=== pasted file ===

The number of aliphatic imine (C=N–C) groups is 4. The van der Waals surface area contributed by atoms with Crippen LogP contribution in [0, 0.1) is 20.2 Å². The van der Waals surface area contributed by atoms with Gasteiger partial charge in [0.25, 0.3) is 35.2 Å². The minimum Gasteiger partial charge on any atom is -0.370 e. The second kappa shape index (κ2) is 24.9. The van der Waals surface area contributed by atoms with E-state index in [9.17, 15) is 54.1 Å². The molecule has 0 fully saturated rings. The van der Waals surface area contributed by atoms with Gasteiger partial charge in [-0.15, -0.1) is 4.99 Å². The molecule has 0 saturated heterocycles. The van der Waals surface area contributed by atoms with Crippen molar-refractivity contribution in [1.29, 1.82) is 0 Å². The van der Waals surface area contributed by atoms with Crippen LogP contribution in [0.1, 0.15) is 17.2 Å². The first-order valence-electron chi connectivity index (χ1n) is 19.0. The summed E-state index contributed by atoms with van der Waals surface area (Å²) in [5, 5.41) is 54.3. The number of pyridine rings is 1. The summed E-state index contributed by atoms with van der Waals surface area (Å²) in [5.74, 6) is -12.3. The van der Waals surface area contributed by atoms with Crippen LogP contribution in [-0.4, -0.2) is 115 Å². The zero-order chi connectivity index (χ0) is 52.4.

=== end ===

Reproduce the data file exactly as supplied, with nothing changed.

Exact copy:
The number of aliphatic imine (C=N–C) groups is 4. The van der Waals surface area contributed by atoms with Crippen LogP contribution in [0, 0.1) is 20.2 Å². The van der Waals surface area contributed by atoms with Gasteiger partial charge in [0.25, 0.3) is 35.2 Å². The minimum Gasteiger partial charge on any atom is -0.370 e. The second kappa shape index (κ2) is 24.9. The van der Waals surface area contributed by atoms with E-state index in [9.17, 15) is 54.1 Å². The molecule has 0 fully saturated rings. The van der Waals surface area contributed by atoms with Gasteiger partial charge in [-0.15, -0.1) is 4.99 Å². The molecule has 0 saturated heterocycles. The van der Waals surface area contributed by atoms with Crippen molar-refractivity contribution in [1.29, 1.82) is 0 Å². The van der Waals surface area contributed by atoms with Crippen LogP contribution in [0.1, 0.15) is 17.2 Å². The first-order valence-electron chi connectivity index (χ1n) is 19.0. The summed E-state index contributed by atoms with van der Waals surface area (Å²) in [5, 5.41) is 54.3. The number of pyridine rings is 1. The summed E-state index contributed by atoms with van der Waals surface area (Å²) in [5.74, 6) is -12.3. The van der Waals surface area contributed by atoms with Crippen LogP contribution in [-0.4, -0.2) is 115 Å². The zero-order chi connectivity index (χ0) is 52.4.